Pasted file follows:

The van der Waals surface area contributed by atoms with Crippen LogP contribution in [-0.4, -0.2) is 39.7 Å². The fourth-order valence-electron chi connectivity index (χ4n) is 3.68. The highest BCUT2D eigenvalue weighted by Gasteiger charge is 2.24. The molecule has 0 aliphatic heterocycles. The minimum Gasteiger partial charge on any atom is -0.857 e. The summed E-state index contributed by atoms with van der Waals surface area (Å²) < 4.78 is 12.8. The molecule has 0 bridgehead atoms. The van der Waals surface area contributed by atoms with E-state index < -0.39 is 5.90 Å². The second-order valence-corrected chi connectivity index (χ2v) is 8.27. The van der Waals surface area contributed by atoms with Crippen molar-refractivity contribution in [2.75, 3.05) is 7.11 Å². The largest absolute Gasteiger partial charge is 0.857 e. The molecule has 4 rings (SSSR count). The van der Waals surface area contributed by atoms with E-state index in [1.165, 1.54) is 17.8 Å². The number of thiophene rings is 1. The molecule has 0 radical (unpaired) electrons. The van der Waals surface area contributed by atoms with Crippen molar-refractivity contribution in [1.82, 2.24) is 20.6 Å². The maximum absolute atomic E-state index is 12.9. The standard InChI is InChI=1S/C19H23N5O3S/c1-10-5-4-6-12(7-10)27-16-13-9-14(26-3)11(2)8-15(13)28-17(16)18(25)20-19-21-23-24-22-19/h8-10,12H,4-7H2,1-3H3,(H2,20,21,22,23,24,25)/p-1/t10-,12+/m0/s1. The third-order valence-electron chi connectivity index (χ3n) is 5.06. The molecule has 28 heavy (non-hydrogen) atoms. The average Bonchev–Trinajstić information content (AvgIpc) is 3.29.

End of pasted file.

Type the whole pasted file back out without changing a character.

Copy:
The van der Waals surface area contributed by atoms with Crippen LogP contribution in [-0.4, -0.2) is 39.7 Å². The fourth-order valence-electron chi connectivity index (χ4n) is 3.68. The highest BCUT2D eigenvalue weighted by Gasteiger charge is 2.24. The molecule has 0 aliphatic heterocycles. The minimum Gasteiger partial charge on any atom is -0.857 e. The summed E-state index contributed by atoms with van der Waals surface area (Å²) < 4.78 is 12.8. The molecule has 0 bridgehead atoms. The van der Waals surface area contributed by atoms with E-state index < -0.39 is 5.90 Å². The second-order valence-corrected chi connectivity index (χ2v) is 8.27. The van der Waals surface area contributed by atoms with Crippen molar-refractivity contribution in [2.75, 3.05) is 7.11 Å². The largest absolute Gasteiger partial charge is 0.857 e. The molecule has 4 rings (SSSR count). The van der Waals surface area contributed by atoms with E-state index in [1.165, 1.54) is 17.8 Å². The number of thiophene rings is 1. The molecule has 0 radical (unpaired) electrons. The van der Waals surface area contributed by atoms with Crippen molar-refractivity contribution in [1.82, 2.24) is 20.6 Å². The maximum absolute atomic E-state index is 12.9. The standard InChI is InChI=1S/C19H23N5O3S/c1-10-5-4-6-12(7-10)27-16-13-9-14(26-3)11(2)8-15(13)28-17(16)18(25)20-19-21-23-24-22-19/h8-10,12H,4-7H2,1-3H3,(H2,20,21,22,23,24,25)/p-1/t10-,12+/m0/s1. The third-order valence-electron chi connectivity index (χ3n) is 5.06. The molecule has 28 heavy (non-hydrogen) atoms. The average Bonchev–Trinajstić information content (AvgIpc) is 3.29.